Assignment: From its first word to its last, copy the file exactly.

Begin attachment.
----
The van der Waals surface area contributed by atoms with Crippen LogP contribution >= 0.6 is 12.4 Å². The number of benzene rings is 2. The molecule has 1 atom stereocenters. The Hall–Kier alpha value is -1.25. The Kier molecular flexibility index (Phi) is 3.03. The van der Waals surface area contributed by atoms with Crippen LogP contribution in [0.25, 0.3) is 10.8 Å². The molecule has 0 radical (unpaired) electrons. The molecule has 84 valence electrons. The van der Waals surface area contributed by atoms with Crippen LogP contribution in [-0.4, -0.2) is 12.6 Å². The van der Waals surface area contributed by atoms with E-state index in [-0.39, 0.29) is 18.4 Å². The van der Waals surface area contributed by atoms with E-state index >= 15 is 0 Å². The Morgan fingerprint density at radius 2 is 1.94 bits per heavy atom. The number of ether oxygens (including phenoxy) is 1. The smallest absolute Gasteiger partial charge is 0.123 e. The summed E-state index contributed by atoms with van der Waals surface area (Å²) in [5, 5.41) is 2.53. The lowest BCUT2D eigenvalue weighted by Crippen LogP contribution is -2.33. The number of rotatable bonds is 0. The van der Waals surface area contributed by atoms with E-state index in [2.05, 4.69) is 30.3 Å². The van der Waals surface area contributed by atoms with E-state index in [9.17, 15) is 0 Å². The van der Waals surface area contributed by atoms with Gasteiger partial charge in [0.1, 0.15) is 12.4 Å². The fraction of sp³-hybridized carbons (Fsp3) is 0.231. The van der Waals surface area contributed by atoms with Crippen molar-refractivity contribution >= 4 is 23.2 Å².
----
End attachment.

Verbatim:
The van der Waals surface area contributed by atoms with Crippen LogP contribution >= 0.6 is 12.4 Å². The number of benzene rings is 2. The molecule has 1 atom stereocenters. The Hall–Kier alpha value is -1.25. The Kier molecular flexibility index (Phi) is 3.03. The van der Waals surface area contributed by atoms with Crippen LogP contribution in [0.25, 0.3) is 10.8 Å². The molecule has 0 radical (unpaired) electrons. The molecule has 84 valence electrons. The van der Waals surface area contributed by atoms with Crippen LogP contribution in [-0.4, -0.2) is 12.6 Å². The van der Waals surface area contributed by atoms with E-state index in [-0.39, 0.29) is 18.4 Å². The van der Waals surface area contributed by atoms with E-state index >= 15 is 0 Å². The Morgan fingerprint density at radius 2 is 1.94 bits per heavy atom. The number of ether oxygens (including phenoxy) is 1. The smallest absolute Gasteiger partial charge is 0.123 e. The summed E-state index contributed by atoms with van der Waals surface area (Å²) in [5, 5.41) is 2.53. The lowest BCUT2D eigenvalue weighted by Crippen LogP contribution is -2.33. The number of rotatable bonds is 0. The van der Waals surface area contributed by atoms with E-state index in [2.05, 4.69) is 30.3 Å². The van der Waals surface area contributed by atoms with E-state index in [9.17, 15) is 0 Å². The van der Waals surface area contributed by atoms with Gasteiger partial charge in [0.1, 0.15) is 12.4 Å². The fraction of sp³-hybridized carbons (Fsp3) is 0.231. The van der Waals surface area contributed by atoms with Crippen molar-refractivity contribution >= 4 is 23.2 Å².